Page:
(USA, 91 min.)
Dir. Roger Ross Williams
Programme: Special Presentations (International Premiere)
For years autism was considered a kind of prison, where children would suddenly withdraw into themselves without a coherent connection to the outside world. Life, Animated tells the extraordinary tale of Owen Suskind who found that through classic animated Disney films like The Lion King and The Jungle Book, he could develop communication skills to make sense of the world. With silence broken through repeated dialogue from these memorised films, Owen would grow to be able to finally find his voice and connect with the outside world.
The film does a fine job of detailing this process, providing both historical family photos and insightful interviews with the Suskind family. If the film was merely a showcase for this transformation it would still be an audience highlight, but what sets the work apart is the less overt aspects of its exploration. We see Owen moving out on his own while cracks begin to form in his worldview. The notion that the world is a complex place, where things don’t work out like they do in Disney films, has never found a richer outlet than Suskind’s journey.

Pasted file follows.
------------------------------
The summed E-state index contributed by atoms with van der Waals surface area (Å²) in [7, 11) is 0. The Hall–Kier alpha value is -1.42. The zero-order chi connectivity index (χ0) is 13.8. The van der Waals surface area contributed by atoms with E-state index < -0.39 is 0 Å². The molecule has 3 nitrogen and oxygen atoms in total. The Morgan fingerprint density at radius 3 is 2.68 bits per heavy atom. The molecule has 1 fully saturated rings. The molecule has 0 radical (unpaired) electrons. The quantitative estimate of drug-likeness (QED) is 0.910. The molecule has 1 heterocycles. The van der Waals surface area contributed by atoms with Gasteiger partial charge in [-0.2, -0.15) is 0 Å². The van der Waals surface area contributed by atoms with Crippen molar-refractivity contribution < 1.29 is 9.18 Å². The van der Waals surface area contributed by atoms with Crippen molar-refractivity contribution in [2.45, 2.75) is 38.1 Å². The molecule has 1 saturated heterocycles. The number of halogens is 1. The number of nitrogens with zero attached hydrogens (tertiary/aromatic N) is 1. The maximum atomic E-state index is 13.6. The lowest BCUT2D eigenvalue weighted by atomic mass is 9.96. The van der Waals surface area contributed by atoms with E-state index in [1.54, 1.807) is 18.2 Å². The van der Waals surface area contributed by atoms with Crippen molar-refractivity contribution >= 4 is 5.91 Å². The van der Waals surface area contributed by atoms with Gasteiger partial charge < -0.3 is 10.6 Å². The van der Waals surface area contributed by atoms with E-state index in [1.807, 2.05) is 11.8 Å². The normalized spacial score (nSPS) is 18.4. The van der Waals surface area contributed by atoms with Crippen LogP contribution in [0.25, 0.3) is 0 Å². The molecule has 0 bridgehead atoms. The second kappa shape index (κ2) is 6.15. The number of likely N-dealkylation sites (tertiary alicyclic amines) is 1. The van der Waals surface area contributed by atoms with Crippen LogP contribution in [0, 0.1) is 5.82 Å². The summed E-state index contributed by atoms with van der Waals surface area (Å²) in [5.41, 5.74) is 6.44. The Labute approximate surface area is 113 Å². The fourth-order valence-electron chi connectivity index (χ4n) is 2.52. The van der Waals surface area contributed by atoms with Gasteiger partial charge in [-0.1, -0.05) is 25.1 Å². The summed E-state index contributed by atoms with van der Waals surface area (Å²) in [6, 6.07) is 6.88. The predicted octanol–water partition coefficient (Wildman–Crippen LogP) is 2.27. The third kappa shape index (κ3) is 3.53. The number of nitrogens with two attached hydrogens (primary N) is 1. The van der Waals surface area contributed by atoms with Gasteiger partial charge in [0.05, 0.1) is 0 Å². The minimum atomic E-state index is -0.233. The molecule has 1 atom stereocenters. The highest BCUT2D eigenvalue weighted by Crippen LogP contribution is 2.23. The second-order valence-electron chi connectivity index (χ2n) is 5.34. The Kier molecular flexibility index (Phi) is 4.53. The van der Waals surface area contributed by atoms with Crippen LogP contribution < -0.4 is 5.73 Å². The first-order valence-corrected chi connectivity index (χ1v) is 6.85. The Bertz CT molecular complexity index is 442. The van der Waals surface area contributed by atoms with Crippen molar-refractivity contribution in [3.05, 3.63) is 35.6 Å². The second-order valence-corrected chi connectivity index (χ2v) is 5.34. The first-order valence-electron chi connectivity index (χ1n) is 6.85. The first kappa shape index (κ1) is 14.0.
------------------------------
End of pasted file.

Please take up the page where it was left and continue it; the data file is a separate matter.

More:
Tying classic film clips and newly animated elements derived from Owen’s own storytelling skills, the film is a moving showcase of one family’s struggles and successes at living with autism. While the pacing lags at times and it veers closely into saccharine territory, Life, Animated possesses a remarkable sensitivity in storytelling and has well realised vérité moments (from baking cookies to breaking hearts) that elevate the film tremendously.